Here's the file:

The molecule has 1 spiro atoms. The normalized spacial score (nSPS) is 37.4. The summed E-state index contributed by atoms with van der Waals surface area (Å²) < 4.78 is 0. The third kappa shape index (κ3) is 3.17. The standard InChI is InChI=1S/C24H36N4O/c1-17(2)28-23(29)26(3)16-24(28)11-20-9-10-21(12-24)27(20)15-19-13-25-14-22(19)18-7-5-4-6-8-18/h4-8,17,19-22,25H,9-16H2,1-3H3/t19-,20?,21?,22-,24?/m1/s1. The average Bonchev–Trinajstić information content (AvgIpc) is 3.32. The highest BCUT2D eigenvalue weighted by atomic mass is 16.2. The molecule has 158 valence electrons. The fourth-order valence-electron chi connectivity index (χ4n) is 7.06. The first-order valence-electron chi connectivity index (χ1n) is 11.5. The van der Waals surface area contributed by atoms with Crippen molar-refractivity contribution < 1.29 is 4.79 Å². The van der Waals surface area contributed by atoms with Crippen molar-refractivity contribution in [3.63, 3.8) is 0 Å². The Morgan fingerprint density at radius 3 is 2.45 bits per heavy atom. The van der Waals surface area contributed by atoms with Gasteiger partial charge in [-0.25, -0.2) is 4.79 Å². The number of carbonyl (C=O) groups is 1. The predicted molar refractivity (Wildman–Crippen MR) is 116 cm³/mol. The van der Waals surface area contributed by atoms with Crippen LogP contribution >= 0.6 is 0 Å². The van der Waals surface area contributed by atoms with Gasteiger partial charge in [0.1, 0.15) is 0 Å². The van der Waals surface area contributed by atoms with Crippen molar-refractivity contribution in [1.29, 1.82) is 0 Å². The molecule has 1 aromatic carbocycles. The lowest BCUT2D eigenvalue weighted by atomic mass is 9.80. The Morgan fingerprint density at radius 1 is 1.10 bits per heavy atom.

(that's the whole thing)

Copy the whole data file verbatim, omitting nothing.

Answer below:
The molecule has 1 spiro atoms. The normalized spacial score (nSPS) is 37.4. The summed E-state index contributed by atoms with van der Waals surface area (Å²) < 4.78 is 0. The third kappa shape index (κ3) is 3.17. The standard InChI is InChI=1S/C24H36N4O/c1-17(2)28-23(29)26(3)16-24(28)11-20-9-10-21(12-24)27(20)15-19-13-25-14-22(19)18-7-5-4-6-8-18/h4-8,17,19-22,25H,9-16H2,1-3H3/t19-,20?,21?,22-,24?/m1/s1. The average Bonchev–Trinajstić information content (AvgIpc) is 3.32. The highest BCUT2D eigenvalue weighted by atomic mass is 16.2. The molecule has 158 valence electrons. The fourth-order valence-electron chi connectivity index (χ4n) is 7.06. The first-order valence-electron chi connectivity index (χ1n) is 11.5. The van der Waals surface area contributed by atoms with Crippen molar-refractivity contribution < 1.29 is 4.79 Å². The van der Waals surface area contributed by atoms with Crippen molar-refractivity contribution in [3.63, 3.8) is 0 Å². The Morgan fingerprint density at radius 3 is 2.45 bits per heavy atom. The van der Waals surface area contributed by atoms with Gasteiger partial charge in [-0.25, -0.2) is 4.79 Å². The number of carbonyl (C=O) groups is 1. The predicted molar refractivity (Wildman–Crippen MR) is 116 cm³/mol. The van der Waals surface area contributed by atoms with Crippen LogP contribution >= 0.6 is 0 Å². The van der Waals surface area contributed by atoms with Gasteiger partial charge in [0.1, 0.15) is 0 Å². The van der Waals surface area contributed by atoms with Crippen molar-refractivity contribution in [1.29, 1.82) is 0 Å². The molecule has 1 aromatic carbocycles. The lowest BCUT2D eigenvalue weighted by atomic mass is 9.80. The Morgan fingerprint density at radius 1 is 1.10 bits per heavy atom.